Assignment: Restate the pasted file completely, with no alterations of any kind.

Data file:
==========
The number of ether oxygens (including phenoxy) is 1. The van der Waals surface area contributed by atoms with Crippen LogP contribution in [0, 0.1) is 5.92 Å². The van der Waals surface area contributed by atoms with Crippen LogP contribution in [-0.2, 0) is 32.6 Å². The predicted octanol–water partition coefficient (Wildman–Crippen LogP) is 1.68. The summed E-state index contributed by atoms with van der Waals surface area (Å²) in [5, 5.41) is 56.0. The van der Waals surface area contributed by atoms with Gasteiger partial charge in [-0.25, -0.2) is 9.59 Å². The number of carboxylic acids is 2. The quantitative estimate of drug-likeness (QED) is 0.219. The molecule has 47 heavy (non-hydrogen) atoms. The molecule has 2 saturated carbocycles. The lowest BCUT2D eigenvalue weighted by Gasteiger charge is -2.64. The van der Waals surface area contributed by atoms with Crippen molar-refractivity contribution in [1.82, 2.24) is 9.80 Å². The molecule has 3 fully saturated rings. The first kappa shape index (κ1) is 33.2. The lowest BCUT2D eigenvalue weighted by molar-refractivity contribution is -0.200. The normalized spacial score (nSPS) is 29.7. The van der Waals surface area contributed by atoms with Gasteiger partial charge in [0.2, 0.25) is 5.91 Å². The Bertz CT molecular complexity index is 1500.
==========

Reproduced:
The number of ether oxygens (including phenoxy) is 1. The van der Waals surface area contributed by atoms with Crippen LogP contribution in [0, 0.1) is 5.92 Å². The van der Waals surface area contributed by atoms with Crippen LogP contribution in [-0.2, 0) is 32.6 Å². The predicted octanol–water partition coefficient (Wildman–Crippen LogP) is 1.68. The summed E-state index contributed by atoms with van der Waals surface area (Å²) in [5, 5.41) is 56.0. The van der Waals surface area contributed by atoms with Gasteiger partial charge in [-0.25, -0.2) is 9.59 Å². The number of carboxylic acids is 2. The quantitative estimate of drug-likeness (QED) is 0.219. The molecule has 47 heavy (non-hydrogen) atoms. The molecule has 2 saturated carbocycles. The lowest BCUT2D eigenvalue weighted by Gasteiger charge is -2.64. The van der Waals surface area contributed by atoms with Crippen molar-refractivity contribution in [1.82, 2.24) is 9.80 Å². The molecule has 3 fully saturated rings. The first kappa shape index (κ1) is 33.2. The lowest BCUT2D eigenvalue weighted by molar-refractivity contribution is -0.200. The normalized spacial score (nSPS) is 29.7. The van der Waals surface area contributed by atoms with Gasteiger partial charge in [0.2, 0.25) is 5.91 Å². The Bertz CT molecular complexity index is 1500.